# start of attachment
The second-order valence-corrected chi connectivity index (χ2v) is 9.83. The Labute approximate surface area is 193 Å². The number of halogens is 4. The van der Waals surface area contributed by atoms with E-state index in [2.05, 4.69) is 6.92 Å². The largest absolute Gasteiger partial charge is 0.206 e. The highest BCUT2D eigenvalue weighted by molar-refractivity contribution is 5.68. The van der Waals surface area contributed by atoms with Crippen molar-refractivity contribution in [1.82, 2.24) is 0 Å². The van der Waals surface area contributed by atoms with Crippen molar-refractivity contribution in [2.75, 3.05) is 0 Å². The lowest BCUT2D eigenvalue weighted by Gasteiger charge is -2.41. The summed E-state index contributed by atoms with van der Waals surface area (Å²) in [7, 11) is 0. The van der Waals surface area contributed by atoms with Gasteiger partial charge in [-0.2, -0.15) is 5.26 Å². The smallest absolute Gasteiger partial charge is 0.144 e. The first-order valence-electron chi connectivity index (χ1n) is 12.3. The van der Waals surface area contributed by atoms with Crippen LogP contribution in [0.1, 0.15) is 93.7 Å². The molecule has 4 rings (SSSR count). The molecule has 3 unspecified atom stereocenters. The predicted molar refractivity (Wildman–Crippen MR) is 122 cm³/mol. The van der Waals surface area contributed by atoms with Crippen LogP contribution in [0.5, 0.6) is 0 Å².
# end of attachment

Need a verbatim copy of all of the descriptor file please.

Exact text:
The second-order valence-corrected chi connectivity index (χ2v) is 9.83. The Labute approximate surface area is 193 Å². The number of halogens is 4. The van der Waals surface area contributed by atoms with E-state index in [2.05, 4.69) is 6.92 Å². The largest absolute Gasteiger partial charge is 0.206 e. The highest BCUT2D eigenvalue weighted by molar-refractivity contribution is 5.68. The van der Waals surface area contributed by atoms with Crippen molar-refractivity contribution in [1.82, 2.24) is 0 Å². The van der Waals surface area contributed by atoms with Crippen molar-refractivity contribution in [2.75, 3.05) is 0 Å². The lowest BCUT2D eigenvalue weighted by Gasteiger charge is -2.41. The summed E-state index contributed by atoms with van der Waals surface area (Å²) in [7, 11) is 0. The van der Waals surface area contributed by atoms with Gasteiger partial charge in [-0.2, -0.15) is 5.26 Å². The smallest absolute Gasteiger partial charge is 0.144 e. The first-order valence-electron chi connectivity index (χ1n) is 12.3. The van der Waals surface area contributed by atoms with Crippen LogP contribution in [0.1, 0.15) is 93.7 Å². The molecule has 4 rings (SSSR count). The molecule has 3 unspecified atom stereocenters. The predicted molar refractivity (Wildman–Crippen MR) is 122 cm³/mol. The van der Waals surface area contributed by atoms with Crippen LogP contribution in [0.5, 0.6) is 0 Å².